St. Croix Energy has won the bankruptcy auction for Limetree Bay refinery with a bid totaling $29 million, and the group of unnamed investors intends to pursue “a safe and environmentally conscious restart,” a company spokesman said Thursday.

In response to questions from The Daily News, Communications and Public Relations Director Ashley Scotland said in addition to $20 million cash, St Croix Energy will cover professional fees of the debtor through a transitional services agreement which will have the debtors operate the refinery on behalf of SCE. The total value is estimated at $9 million.

“Emerging as the top bidder for the LBR asset is a good thing, however SCE continues to remain focused and steadfast on accomplishing the other milestones necessary for our company and the U.S. Virgin Islands community to see a safe and environmentally conscious restart of the LBR facility,” according to Scotland.

Government House Communications Director Richard Motta Jr. and Gov. Albert Bryan Jr. did not respond to a request for comment Thursday.

Cash flow issues have halted hydrocarbon purging and shutdown procedures at the troubled facility, according to a recent joint filing in an ongoing civil case filed by the Justice Department.

The Justice Department filed the complaint against Limetree on behalf of the U.S. Environmental Protection Agency on July 12, claiming the refinery’s operations have repeatedly violated the Clean Air Act.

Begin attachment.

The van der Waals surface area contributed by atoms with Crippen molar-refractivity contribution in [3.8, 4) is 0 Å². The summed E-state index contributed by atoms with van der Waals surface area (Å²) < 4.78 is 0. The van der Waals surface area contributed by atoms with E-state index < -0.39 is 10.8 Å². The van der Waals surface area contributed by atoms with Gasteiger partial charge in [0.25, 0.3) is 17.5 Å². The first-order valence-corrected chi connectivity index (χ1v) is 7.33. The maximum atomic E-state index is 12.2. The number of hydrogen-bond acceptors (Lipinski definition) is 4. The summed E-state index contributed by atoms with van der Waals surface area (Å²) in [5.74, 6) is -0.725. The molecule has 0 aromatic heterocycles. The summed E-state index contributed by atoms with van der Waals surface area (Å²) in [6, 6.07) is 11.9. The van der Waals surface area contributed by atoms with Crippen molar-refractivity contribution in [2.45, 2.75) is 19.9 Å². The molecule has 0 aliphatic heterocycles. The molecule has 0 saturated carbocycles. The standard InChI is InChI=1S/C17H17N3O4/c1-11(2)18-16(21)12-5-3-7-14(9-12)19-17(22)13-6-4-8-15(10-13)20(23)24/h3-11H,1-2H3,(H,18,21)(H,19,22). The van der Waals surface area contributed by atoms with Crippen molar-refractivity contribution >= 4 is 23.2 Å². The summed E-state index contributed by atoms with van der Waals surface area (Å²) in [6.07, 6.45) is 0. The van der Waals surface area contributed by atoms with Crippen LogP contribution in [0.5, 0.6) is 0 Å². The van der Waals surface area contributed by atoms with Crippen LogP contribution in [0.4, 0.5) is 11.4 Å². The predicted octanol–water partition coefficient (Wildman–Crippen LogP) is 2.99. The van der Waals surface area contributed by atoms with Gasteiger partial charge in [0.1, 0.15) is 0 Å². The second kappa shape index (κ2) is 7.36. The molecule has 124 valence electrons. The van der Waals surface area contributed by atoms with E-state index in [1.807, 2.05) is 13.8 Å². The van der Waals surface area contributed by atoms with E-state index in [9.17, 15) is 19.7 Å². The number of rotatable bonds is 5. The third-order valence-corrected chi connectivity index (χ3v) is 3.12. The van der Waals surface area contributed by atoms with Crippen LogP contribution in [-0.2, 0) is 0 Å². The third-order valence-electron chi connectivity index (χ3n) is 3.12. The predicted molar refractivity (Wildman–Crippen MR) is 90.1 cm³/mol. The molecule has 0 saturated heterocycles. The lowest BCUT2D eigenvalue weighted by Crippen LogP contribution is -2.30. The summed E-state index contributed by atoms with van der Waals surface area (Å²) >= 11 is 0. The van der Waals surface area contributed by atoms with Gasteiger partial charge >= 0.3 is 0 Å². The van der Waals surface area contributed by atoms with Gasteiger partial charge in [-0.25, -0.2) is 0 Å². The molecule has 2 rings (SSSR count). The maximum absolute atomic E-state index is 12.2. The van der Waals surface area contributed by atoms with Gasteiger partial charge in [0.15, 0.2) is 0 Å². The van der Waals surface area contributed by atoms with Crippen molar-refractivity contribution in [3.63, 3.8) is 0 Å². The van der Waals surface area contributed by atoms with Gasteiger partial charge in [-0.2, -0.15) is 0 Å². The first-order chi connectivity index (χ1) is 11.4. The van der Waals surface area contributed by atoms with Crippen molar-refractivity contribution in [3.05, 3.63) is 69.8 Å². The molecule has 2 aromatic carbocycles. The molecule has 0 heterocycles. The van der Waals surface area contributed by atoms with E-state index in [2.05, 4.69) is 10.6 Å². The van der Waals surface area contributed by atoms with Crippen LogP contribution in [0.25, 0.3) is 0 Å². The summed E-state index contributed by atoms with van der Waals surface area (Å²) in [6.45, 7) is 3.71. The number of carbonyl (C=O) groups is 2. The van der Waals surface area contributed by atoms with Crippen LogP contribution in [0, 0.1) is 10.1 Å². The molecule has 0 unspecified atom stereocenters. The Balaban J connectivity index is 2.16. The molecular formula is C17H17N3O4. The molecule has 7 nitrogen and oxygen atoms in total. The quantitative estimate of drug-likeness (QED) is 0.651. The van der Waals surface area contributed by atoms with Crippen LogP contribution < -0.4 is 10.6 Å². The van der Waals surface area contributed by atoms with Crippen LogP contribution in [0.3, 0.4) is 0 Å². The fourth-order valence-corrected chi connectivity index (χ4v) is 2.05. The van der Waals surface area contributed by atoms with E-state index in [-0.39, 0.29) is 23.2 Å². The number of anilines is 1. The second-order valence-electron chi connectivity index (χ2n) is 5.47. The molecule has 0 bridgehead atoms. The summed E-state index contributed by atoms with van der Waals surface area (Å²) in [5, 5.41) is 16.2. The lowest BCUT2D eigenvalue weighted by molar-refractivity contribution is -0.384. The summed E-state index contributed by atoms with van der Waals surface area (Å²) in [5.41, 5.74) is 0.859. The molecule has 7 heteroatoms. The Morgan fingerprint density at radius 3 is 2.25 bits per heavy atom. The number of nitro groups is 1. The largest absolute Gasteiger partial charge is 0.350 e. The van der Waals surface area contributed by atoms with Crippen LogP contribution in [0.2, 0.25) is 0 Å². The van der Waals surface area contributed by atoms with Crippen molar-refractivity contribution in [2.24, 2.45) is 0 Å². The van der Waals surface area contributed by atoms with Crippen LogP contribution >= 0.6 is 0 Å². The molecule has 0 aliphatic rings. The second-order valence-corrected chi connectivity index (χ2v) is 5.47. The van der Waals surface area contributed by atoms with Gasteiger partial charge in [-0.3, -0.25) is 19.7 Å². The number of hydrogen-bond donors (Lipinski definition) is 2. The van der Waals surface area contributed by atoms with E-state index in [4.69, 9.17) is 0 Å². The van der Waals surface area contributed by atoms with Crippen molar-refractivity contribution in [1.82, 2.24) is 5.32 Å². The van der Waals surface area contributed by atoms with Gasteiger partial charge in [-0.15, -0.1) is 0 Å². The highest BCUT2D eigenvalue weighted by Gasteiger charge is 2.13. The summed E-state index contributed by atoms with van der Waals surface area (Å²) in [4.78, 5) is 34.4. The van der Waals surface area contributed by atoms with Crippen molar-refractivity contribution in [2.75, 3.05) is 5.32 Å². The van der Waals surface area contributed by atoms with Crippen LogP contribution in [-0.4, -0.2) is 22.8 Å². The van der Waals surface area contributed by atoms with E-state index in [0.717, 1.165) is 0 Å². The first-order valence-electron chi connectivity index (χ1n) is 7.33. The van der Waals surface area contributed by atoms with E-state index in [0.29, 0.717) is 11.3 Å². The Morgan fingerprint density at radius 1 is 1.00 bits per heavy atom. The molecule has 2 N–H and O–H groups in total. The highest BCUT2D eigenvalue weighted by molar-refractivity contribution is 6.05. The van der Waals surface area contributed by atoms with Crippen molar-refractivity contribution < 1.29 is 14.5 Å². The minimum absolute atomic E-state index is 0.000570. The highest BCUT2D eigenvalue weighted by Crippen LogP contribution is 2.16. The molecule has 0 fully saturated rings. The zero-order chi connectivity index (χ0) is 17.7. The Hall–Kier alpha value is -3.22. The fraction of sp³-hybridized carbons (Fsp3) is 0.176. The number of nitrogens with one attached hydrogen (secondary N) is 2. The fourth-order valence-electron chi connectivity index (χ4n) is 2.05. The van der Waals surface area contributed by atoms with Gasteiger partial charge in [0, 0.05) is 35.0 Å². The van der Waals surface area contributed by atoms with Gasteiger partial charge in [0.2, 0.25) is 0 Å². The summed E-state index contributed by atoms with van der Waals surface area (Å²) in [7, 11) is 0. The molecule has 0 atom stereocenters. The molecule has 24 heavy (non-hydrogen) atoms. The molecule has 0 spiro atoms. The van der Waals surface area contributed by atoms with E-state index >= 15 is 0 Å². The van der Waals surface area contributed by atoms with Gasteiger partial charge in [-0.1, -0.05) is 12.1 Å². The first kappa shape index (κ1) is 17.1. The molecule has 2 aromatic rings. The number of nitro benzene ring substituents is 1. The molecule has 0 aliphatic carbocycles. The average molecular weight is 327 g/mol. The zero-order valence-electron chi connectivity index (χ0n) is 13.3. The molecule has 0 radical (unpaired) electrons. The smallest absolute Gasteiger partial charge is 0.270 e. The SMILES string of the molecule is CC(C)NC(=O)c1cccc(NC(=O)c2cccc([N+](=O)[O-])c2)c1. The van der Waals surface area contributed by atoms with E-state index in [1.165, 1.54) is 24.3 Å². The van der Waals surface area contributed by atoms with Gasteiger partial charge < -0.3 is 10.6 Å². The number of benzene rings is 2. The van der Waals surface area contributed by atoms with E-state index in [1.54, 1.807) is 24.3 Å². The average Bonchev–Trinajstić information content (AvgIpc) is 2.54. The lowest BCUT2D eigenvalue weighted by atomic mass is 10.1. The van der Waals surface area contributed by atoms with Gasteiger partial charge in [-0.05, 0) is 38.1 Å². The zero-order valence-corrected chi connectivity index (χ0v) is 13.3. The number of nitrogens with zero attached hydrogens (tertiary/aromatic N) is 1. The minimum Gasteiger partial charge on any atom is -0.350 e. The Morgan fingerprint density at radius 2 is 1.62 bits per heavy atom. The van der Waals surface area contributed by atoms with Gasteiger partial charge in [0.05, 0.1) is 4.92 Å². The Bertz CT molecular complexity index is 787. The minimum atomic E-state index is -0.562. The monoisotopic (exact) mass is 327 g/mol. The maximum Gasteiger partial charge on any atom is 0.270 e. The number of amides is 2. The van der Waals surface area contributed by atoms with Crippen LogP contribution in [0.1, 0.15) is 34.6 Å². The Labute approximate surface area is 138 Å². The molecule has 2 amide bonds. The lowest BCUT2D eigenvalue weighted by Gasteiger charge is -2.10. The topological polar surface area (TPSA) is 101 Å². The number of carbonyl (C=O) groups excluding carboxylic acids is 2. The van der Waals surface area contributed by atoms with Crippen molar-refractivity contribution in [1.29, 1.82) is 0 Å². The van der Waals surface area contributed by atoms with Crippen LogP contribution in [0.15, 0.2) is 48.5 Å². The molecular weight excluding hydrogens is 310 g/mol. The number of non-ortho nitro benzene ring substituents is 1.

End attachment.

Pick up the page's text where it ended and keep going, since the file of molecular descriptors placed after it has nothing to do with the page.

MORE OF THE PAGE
The refinery had previously shut down in 2012 after years of economic troubles were compounded by violations of the Clean Air Act. The brief but disastrous restart in February resulted in several environmental contamination incidents that left at least 1,200 nearby homes coated in oil particles and the layoff of hundreds of refinery employees and contractors.

According to Thursday’s prepared statement from St. Croix Energy, the company “remains committed to working with the local and statutory environmental regulatory bodies, including the Department of Planning and Natural Resources (DPNR) and the Environmental Protection Agency (EPA) in creating a restart plan that will address safety and environmental concerns, while our company the opportunity to operate and provide economic growth opportunities for all Virgin Islanders.”

The company will also have “more and new engagement with the local community in the coming weeks, as we begin to roll out our senior leadership team and expound on our new business plan for the facility. This team of experienced industry, business and environmental professionals will shepherd the Refinery through the transitional and restart phases, back to a fully safe, operational facility,” according to Scotland.

The company’s owners have not identified themselves publicly, and Scotland did not respond to a request for a list of principals Thursday.

On Tuesday, the EPA updated air monitoring information on its website to reflect data being collected by air monitors operated by Limetree Bay.

EPA spokesman John Senn said in an email that Limetree Bay’s five new air monitors have been operating alongside EPA air monitors since Oct. 25, and “EPA has confirmed that the monitors being operated by Limetree Bay are producing results consistent with EPA’s monitors.”

The full update is available at epa.gov/vi/monitoring-air-near-limetree-bay.

- Contact Suzanne Carlson at 340-714-9122 or email scarlson@dailynews.vi.